Thus the connection between this autumnal celebration of gratitude and the Feast of St. Francis. What more do we celebrate when we commemorate St Francis than the goodness of God which is made manifest in the whole of creation? Francis reminds us, in a way, that God’s creation is something glorious and wonderful in its own right, not just in terms of what it bestows upon us. We hold services of blessing for our pets because we recognize that God loves all his creation—including our fuzzy, furry, scaly, or slimy critters. And we are reminded that in caring for them, we care for one of God’s believed creatures.

And so we return to my peculiar pup. I am thankful for Bilbo. Some days, I’m not sure why. He doesn’t really do anything for me. He barks at all the wrong times, and he has a tendency to lick the baby far more often than I’d like. When I want to get something done, he insists on getting all up in my personal space. But when I’m home alone and just want to cuddle on the couch, he will have nothing to do with me. He is, in other words, weird and wonderful, just like God’s delightful creation. I wouldn’t have it any other way.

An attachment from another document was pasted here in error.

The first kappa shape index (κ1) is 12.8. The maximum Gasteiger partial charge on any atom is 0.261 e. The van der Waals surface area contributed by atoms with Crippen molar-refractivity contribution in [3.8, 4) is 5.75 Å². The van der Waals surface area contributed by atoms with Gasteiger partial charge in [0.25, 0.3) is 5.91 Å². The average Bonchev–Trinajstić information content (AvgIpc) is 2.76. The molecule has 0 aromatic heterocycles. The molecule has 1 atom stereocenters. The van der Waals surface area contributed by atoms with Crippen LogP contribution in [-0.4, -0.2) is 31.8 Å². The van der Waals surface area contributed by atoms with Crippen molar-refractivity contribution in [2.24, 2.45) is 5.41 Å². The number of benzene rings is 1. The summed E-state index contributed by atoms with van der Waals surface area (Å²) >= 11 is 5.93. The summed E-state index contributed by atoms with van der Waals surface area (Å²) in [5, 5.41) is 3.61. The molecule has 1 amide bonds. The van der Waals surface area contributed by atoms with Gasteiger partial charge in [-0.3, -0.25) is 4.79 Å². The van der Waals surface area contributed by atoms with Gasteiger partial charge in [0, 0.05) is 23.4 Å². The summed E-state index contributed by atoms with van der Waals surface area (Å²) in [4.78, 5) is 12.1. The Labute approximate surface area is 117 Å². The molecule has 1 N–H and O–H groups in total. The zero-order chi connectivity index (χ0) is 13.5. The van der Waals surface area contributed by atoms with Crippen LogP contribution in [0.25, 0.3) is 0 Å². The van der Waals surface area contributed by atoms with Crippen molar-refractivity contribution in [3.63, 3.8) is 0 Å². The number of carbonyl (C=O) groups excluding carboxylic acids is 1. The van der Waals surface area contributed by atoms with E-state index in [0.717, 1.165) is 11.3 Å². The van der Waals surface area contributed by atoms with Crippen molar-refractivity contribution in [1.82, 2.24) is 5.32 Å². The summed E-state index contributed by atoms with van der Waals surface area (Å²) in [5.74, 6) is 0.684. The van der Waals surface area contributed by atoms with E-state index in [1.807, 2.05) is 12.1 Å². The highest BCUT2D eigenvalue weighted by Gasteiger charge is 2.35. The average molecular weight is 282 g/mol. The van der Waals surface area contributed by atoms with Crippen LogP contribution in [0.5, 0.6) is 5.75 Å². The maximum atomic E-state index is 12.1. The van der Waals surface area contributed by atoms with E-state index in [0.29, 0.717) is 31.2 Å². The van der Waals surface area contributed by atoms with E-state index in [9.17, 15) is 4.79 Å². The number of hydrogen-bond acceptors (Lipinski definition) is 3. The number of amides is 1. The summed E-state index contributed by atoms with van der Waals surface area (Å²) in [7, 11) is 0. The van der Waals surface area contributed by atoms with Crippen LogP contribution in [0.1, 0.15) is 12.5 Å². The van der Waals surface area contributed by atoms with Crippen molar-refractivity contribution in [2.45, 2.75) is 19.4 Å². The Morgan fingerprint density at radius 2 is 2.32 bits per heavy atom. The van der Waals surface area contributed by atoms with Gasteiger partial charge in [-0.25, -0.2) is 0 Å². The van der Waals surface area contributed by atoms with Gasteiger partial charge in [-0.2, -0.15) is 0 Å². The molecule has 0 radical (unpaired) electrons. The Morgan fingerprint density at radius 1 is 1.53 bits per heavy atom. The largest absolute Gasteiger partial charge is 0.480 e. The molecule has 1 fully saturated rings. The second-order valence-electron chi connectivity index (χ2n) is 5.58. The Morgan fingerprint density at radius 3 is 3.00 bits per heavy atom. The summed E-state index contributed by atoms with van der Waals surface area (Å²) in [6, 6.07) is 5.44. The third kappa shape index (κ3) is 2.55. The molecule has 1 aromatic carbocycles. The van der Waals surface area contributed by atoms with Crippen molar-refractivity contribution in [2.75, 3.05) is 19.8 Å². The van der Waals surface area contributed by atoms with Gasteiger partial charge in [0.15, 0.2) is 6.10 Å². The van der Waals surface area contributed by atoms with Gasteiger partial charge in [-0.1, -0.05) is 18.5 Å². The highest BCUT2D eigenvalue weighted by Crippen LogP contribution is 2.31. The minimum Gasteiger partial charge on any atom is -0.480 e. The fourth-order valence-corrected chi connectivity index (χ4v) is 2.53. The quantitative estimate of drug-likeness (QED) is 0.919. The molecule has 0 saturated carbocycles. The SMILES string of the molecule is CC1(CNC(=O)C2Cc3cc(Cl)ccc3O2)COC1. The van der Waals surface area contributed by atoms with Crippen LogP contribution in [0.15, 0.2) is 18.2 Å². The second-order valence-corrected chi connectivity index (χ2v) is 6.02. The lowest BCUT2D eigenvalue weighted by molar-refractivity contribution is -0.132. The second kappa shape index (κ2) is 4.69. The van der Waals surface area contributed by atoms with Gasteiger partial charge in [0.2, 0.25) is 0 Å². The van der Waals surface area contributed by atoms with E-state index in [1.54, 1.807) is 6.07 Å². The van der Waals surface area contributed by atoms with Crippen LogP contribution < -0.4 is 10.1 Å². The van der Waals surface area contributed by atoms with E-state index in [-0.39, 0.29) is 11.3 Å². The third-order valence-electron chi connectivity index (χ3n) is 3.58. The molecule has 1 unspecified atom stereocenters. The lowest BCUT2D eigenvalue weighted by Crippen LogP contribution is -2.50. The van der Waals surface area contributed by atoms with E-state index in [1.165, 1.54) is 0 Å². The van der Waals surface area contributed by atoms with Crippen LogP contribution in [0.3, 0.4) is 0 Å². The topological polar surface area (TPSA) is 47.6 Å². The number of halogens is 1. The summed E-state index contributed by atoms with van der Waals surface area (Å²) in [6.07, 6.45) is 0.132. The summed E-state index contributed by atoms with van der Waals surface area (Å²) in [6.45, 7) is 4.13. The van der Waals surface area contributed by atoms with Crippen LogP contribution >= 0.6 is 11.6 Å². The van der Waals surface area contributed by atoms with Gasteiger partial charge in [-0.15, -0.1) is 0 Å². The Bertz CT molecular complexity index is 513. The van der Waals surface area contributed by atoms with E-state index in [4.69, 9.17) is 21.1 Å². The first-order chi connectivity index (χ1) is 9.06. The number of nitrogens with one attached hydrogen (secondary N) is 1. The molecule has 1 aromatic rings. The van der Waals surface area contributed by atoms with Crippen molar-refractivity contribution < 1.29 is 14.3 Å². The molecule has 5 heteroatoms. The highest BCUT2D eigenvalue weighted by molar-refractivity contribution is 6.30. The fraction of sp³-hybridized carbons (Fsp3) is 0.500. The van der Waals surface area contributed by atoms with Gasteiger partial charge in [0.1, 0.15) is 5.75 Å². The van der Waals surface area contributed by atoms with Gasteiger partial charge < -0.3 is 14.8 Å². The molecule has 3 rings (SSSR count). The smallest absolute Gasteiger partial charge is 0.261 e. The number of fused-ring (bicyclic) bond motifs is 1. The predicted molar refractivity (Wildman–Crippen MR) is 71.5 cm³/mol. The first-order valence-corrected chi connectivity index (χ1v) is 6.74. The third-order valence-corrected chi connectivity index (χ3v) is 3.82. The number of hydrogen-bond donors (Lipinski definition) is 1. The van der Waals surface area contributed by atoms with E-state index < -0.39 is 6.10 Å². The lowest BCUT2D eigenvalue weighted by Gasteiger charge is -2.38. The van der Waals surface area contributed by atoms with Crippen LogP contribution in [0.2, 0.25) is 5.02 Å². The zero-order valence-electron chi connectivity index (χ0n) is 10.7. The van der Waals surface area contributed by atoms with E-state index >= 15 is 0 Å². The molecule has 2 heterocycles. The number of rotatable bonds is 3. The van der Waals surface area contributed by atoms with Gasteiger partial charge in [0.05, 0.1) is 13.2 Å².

Angels, Archangels and the Mystery of God

When the young Lucy Pevensie first learns about the great lion Aslan in C.S. Lewis’s The Lion, the Witch, and the Wardrobe, she hesitantly enquires as to whether Aslan is “safe.” Her host, Mr. Beaver replies: “Safe … Who said anything about safe? ‘Course he isn’t safe. But he’s good. He’s the King, I tell you.”

That has always been one of my favourite exchanges in the Chronicles of Narnia. It evokes such a powerful image of God as so far surpassing human categories like “safe.” Aslan is a lion–an untamed lion. He is not safe. We cannot control him. We cannot pretend to understand everything about him. And yet he is good.